Restless Groove; Self-Title EP

Line of Force’s new album Symbiotic is a celebration of life, pure and simple. The main reason you should own this album is for the good feelings it will bring minus the fluff and poppy sounds so typical of the “feel good genre”. Symbiotic really brings a level of positivity, thankfulness, and awareness that left me feeling uplifted. This album is loaded with instrumentality that evokes good feelings and good times. Yet it is not simplistic or overly lighthearted; the music has a definitive mature, serious sound that balances the positivity that is inherent in Line of Force’s style. Although this group is not one that cycles through extended, face melting solos; still I found myself shaking my head at various points throughout the album at the level and quality of musicianship. Placing this group in a genre is difficult; there are jamband, soul, funk, blues and jazz influences spread throughout. One of my favorite aspects is the clear Tom Waits influence to the vocal style; especially noticeable in Track 6; Us Against Them.

It is hard to isolate what separates Line of Force from other bands I have heard. Certain riffs and tracks definitely remind me of your average festival band; the upbeat tempo and light hearted guitar contribute a lot to that association. However, I think the intelligent lyrics,  instrumental skill, elevated horn/sax and the tendency throughout for multiple simultaneous and back up vocalists give the album a spiritual cast that conveys a lot of forethought and craftsmanship. Themes of gratitude, love, and coming together strongly support my initial impressions. Take the song Just Be; the song is simultaneously high energy, uplifted, and rough at the edges (in a good way… its in the lead vocals).

I have to take a second and share the band’s description from their facebook page, it really helps capture what I am trying to share with you:

“We were born of the notion that much of what you hear on the radio is utter crap, distracting you from the notion that you are composed of radiant beams of light and the creators of untold alternate realities. We have come to listen and unfold new and better realities with you…”

This is exactly what Line of Force is; they convey their passion for the true potential in each one of us through their music as clear as if they were yelling it at you. Instead, they turn it into sweet, sweet music and communicate directly to your soul.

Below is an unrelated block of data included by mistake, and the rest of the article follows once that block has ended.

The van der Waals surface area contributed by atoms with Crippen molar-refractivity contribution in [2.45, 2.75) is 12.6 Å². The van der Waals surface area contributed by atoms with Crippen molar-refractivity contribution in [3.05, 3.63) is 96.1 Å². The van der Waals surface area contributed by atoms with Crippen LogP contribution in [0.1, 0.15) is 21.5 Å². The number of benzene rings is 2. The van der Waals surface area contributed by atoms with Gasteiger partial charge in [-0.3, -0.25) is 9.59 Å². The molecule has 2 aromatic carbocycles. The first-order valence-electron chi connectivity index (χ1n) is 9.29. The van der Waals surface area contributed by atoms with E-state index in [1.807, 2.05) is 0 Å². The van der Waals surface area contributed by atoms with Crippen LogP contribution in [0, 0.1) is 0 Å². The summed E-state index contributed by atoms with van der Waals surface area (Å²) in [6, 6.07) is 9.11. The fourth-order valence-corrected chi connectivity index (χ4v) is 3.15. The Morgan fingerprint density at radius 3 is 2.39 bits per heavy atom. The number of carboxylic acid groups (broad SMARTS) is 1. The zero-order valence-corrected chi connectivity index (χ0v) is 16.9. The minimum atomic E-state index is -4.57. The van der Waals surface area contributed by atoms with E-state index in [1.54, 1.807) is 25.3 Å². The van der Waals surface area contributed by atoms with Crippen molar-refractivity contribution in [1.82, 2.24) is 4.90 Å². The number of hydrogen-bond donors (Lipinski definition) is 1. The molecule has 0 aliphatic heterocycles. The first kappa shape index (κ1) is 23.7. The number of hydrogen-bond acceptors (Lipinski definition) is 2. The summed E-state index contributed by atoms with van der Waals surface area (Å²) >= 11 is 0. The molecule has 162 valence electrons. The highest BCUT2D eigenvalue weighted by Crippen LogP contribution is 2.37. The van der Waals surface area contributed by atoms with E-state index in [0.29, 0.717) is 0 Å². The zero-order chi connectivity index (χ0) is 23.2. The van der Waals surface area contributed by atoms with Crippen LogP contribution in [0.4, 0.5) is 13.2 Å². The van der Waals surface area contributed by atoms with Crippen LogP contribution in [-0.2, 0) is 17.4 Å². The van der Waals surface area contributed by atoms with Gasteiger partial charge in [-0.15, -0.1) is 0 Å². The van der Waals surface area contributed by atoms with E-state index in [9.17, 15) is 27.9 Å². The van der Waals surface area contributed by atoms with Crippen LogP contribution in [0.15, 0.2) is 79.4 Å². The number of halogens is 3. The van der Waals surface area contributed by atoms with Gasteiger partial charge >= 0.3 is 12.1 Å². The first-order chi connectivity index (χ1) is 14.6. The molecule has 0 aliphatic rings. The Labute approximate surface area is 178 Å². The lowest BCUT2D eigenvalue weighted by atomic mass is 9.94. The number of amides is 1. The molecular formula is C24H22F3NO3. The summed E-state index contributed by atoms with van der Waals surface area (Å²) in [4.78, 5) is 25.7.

The album starts very upbeat, but gradually gets more serious and slightly heavier (in theme) the deeper you get in; peaking with Us Against Them, the most Tom Waits influenced of all the tracks in vocals and tempo. The final four songs are quite a bit slower, yet the decrease in tempo and the prettiness of these songs really works for the album as a well developed composition. My only complaint about Symbiotic is the final song (All My Life); it leaves the listener with a slight sense of discord and lack of balance,  a feeling that seems out of place compared to the rest of the album despite the song’s relative strength as an individual composition. However, Symbiotic is a fantastic album that will really appeal to individuals who normally may not get into that jam-soul style.

Buy Symbiotic from Bull Moose Music here or at your nearest store!! Keep your eye out for our next review of a Maine made album you should own; Yeah, No from the Running Gags!

 Symbiotic Track Listing

Come On: Strong jamband and funk influences, this song is a perfect intro song. Come On is very fun and uplifting.

Troopin’: Similar to Come On in overall feel, but more intricate and featuring some extra elevated musicianship.

Gratitude: One of my favorites; fantastic saxophone and backup vocals really make this song stand out. The theme of thankfulness and inner strength is very compelling.

Just Be: Featuring some higher energy rock and funk influences, this song is very high energy and also polished.